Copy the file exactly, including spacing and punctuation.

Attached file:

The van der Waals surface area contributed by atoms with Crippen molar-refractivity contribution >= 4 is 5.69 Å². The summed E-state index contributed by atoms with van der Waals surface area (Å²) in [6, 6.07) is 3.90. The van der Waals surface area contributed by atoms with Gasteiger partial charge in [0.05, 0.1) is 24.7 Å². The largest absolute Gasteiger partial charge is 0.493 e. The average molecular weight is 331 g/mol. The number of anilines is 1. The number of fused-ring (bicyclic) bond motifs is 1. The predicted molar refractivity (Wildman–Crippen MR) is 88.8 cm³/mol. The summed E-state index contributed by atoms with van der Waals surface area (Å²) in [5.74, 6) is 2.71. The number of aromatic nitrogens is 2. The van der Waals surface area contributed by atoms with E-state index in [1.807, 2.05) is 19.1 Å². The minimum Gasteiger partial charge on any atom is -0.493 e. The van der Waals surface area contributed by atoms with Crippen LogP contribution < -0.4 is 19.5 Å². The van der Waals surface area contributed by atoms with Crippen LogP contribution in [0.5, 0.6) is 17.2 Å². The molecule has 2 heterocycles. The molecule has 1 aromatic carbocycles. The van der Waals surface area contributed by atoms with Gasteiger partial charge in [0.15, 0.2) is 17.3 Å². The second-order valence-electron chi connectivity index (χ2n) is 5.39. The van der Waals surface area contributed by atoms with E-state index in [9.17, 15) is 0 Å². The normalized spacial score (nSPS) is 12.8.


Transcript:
The van der Waals surface area contributed by atoms with Crippen molar-refractivity contribution >= 4 is 5.69 Å². The summed E-state index contributed by atoms with van der Waals surface area (Å²) in [6, 6.07) is 3.90. The van der Waals surface area contributed by atoms with Gasteiger partial charge in [0.05, 0.1) is 24.7 Å². The largest absolute Gasteiger partial charge is 0.493 e. The average molecular weight is 331 g/mol. The number of anilines is 1. The number of fused-ring (bicyclic) bond motifs is 1. The predicted molar refractivity (Wildman–Crippen MR) is 88.8 cm³/mol. The summed E-state index contributed by atoms with van der Waals surface area (Å²) in [5.74, 6) is 2.71. The number of aromatic nitrogens is 2. The van der Waals surface area contributed by atoms with E-state index in [1.807, 2.05) is 19.1 Å². The minimum Gasteiger partial charge on any atom is -0.493 e. The van der Waals surface area contributed by atoms with Crippen LogP contribution < -0.4 is 19.5 Å². The van der Waals surface area contributed by atoms with Crippen LogP contribution in [0.5, 0.6) is 17.2 Å². The molecule has 2 heterocycles. The molecule has 1 aromatic carbocycles. The van der Waals surface area contributed by atoms with Gasteiger partial charge in [0.15, 0.2) is 17.3 Å². The second-order valence-electron chi connectivity index (χ2n) is 5.39. The van der Waals surface area contributed by atoms with E-state index in [9.17, 15) is 0 Å². The normalized spacial score (nSPS) is 12.8.